Movie Review: Knight of Cups (2016)
Wanted: Beautiful actress to run away from camera, laughing. Dancer’s twirls a plus. No dialogue necessary. Contact: Terrence Malick.
“Knight of Cups” is a movie about a man who’s lost his way (spiritually) directed by a director who’s lost his way (artistically). His art has overwhelmed narrative. The movie’s beautiful to look at, and occasionally wise, but it’s as blocked as its main character.
Rick (Christian Bale) is in almost every scene but says maybe 10 words aloud—mostly “What’s your name?” to the latest beautiful girl. Not a bug; by design. From IMDb:
While there wasn’t an actual script, Terrence Malick would write multiple pages of dialogue for some of the actors ... Despite playing the lead character, Christian Bale received no writing for himself. This prompted Bale to try to sneak a peek of the other actors’ pages to ascertain what he could expect in each scene.
Although a script was never used, Terence Malick wrote a 17-page monologue for Joel Kinnaman's character.
Joel Kinnaman was in the movie? Now what does that say? You write 17 pages for a guy who’s barely there and nothing for the guy who’s in every scene? Screenwriters can take heart. Malick is showing us how necessary they are.
What do we know about Rick? He appears to be a movie director who directs nothing—so like Malick from 1978 to 1998. He’s brother to an angry minister (Wes Bentley, I’ve missed you), son to an angry father (Brian Dennehy, ditto), and diplomat, or maybe simply witness, during histrionic, plate-breaking scenes between the two. All of this, per Malick, without dialogue. It’s voiceover. It’s memory.
Rick is trying to fulfill himself spiritually by chasing, or being chased by, the latest impossibly beautiful woman: punk rock (Imogene Poots), model (Freida Pinto), stripper (Teresa Palmer), doctor (Cate Blanchett), married woman (Natalie Portman). Toss in Japanese Girls #1 and 2 and models #1 and 2. They flirt; sex is suggested, or at least bedsheets; there’s partying. One by one, they ride in the passenger seat of his convertible, and raise their hands in the air and whoop it up. They run away from him at the beach. Then a shadow creeps over their face, a disappointment. What’s the disappointment? Who knows? Who knows why they appear, why they stay, why they leave. They just do. Because he’s on a spiritual journey.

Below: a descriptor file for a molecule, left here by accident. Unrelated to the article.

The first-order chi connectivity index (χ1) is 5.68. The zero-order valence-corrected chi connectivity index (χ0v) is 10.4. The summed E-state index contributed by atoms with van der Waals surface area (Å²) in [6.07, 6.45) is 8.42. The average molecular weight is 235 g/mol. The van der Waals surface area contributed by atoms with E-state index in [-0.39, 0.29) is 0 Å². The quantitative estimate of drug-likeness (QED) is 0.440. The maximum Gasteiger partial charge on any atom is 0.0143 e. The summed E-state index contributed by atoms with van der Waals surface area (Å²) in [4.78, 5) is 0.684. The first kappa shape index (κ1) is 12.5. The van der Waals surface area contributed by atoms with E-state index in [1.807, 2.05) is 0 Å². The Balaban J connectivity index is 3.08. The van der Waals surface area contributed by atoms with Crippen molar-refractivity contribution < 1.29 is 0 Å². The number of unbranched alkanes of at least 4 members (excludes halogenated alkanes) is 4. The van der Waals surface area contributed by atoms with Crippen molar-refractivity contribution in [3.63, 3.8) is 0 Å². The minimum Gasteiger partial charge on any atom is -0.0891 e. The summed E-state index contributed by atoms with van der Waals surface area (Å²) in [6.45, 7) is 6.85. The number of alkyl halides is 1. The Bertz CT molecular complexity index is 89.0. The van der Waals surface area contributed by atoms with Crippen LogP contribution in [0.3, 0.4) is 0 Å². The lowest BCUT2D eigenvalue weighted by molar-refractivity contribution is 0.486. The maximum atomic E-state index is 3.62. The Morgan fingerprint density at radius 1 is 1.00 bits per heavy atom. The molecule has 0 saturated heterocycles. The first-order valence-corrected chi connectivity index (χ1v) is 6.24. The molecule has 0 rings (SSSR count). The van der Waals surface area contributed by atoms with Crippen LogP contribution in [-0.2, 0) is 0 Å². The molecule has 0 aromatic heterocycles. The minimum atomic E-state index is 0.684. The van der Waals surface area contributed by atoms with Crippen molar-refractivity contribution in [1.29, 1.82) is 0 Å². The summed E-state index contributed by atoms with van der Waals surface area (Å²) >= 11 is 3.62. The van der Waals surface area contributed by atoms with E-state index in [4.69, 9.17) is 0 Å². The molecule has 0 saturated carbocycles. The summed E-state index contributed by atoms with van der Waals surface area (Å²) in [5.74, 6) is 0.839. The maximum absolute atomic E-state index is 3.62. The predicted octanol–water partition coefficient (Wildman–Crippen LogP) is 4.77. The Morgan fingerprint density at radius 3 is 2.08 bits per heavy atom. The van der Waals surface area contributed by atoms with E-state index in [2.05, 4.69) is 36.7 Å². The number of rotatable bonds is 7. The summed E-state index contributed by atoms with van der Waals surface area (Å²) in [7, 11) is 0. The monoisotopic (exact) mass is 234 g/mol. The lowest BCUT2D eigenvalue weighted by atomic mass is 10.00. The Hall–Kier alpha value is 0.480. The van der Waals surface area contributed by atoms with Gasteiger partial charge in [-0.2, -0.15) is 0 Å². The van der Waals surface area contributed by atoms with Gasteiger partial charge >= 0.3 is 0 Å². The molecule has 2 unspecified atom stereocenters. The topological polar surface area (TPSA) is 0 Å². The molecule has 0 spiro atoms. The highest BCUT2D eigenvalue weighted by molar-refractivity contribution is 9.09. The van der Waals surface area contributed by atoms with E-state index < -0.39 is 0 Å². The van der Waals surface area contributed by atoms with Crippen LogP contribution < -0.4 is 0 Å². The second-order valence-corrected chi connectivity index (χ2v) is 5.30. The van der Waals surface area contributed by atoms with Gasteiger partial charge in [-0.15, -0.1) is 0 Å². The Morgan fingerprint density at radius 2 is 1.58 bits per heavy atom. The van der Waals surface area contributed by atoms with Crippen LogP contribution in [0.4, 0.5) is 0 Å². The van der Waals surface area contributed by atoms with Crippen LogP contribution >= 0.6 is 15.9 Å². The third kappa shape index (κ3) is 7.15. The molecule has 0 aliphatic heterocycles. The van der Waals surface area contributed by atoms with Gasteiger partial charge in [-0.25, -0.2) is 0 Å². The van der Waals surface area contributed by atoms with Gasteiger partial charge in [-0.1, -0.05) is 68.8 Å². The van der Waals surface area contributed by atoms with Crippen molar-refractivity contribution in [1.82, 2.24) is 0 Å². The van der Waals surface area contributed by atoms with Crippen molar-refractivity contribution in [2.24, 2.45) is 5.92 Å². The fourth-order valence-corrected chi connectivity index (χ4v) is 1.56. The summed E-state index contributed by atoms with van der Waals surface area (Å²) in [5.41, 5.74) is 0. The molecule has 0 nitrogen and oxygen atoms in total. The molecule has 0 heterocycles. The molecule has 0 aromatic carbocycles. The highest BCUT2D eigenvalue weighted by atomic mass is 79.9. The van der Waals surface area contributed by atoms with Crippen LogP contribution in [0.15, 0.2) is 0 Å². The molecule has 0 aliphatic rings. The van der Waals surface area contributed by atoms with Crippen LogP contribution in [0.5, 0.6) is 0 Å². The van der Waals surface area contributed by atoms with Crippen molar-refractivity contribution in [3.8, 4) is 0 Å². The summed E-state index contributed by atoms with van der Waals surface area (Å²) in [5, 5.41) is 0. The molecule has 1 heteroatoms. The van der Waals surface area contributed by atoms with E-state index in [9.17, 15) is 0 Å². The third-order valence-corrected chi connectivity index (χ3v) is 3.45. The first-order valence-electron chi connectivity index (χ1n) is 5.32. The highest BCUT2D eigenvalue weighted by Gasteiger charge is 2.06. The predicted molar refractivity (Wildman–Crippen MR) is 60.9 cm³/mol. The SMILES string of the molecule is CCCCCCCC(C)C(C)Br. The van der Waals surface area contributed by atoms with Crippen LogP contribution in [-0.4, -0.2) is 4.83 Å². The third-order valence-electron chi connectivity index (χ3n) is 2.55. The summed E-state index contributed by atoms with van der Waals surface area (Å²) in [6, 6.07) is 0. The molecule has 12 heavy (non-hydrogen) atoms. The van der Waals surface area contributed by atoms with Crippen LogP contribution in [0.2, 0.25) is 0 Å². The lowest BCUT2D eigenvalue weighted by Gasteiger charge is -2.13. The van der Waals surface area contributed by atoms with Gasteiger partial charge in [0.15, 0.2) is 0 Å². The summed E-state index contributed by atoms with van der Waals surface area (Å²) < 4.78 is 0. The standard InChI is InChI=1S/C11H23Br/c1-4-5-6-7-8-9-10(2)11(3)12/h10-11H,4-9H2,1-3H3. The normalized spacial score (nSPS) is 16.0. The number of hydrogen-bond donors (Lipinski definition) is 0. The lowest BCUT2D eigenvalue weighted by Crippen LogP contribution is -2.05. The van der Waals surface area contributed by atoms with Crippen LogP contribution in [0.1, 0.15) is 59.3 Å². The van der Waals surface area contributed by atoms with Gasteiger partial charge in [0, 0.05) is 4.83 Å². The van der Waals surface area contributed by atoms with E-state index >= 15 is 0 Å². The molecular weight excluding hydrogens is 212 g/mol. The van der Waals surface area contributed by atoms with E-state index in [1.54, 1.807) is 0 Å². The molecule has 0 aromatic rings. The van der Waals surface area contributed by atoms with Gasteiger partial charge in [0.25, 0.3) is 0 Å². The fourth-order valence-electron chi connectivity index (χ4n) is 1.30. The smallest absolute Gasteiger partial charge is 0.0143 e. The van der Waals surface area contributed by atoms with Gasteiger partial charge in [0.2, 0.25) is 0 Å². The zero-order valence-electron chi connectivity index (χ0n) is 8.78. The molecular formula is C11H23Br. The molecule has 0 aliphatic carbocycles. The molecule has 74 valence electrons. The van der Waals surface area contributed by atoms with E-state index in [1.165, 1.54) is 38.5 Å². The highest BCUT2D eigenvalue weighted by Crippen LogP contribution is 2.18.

Does Malick know how boring this guy is? He’s stuck in his own head. “Where did I go wrong?” he says to himself. “Wake up,” others say. “How do I begin?” he says to himself. “Wake up,” others say. Psychiatrists should see this film. It actually made me wonder if Malick has some form of Asperger’s. He thinks it’s spirit/soul but it could just be chemicals.
Let’s face it, most spiritual journeys are undertaken by people who don’t have to work for a living. Get a job at 7-Eleven and then talk to me about spiritual suffering. Take the bus. “Knight of Cups” is the story of a man who got everything he ever wanted but it’s not what he wanted.
But that’s not the problem with the movie. The problem is in the telling—or lack of it. If “The Thin Red Line” was 60 percent narrative, this is 10. Or five. It’s the story of a man who can’t connect with others directed by a guy who can’t, or won’t, connect with us. And its ending epiphany? Rick talks up “The lightness in the eyes of others.” That’s the pearl he’s been looking for all this time. And that’s why most spiritual journeys are a drag. They almost always come back to the obvious or mundane.
I like the earthquake scene. I like the home invasion scene—the burglars who can’t believe this guy doesn’t have anything to steal. Because those are actually scenes. Things are happening. Then they dissolve. Then there’s another beautiful girl.
I like this voice-over thought from Rick near the end:
So much love
That never gets out
Or this from another of Rick’s guru/fathers:
[God] shows His love not by helping avoid suffering, but by sending you suffering, by keeping you there. To suffer binds you to something higher than yourself, higher than your own will. Takes you from the world to find what lies beyond it.
Well, normally I would like that. But here? Suffering is Teresa Palmer and Freida Pinto and the beach? Suffering is 7-Eleven, Terrence. Or Syria.
Near the end, the father, dying, says this is voiceover:
You think when you reach a certain age things will start making sense. And you find out that you are just as lost as you were before. I suppose that’s what damnation is. The pieces of your life never to come together, just splashed out there.
Which is the movie. The movie is the pieces of Rick’s life just splashed out there. The movie is damnation.
Terrence: Wake up. Please.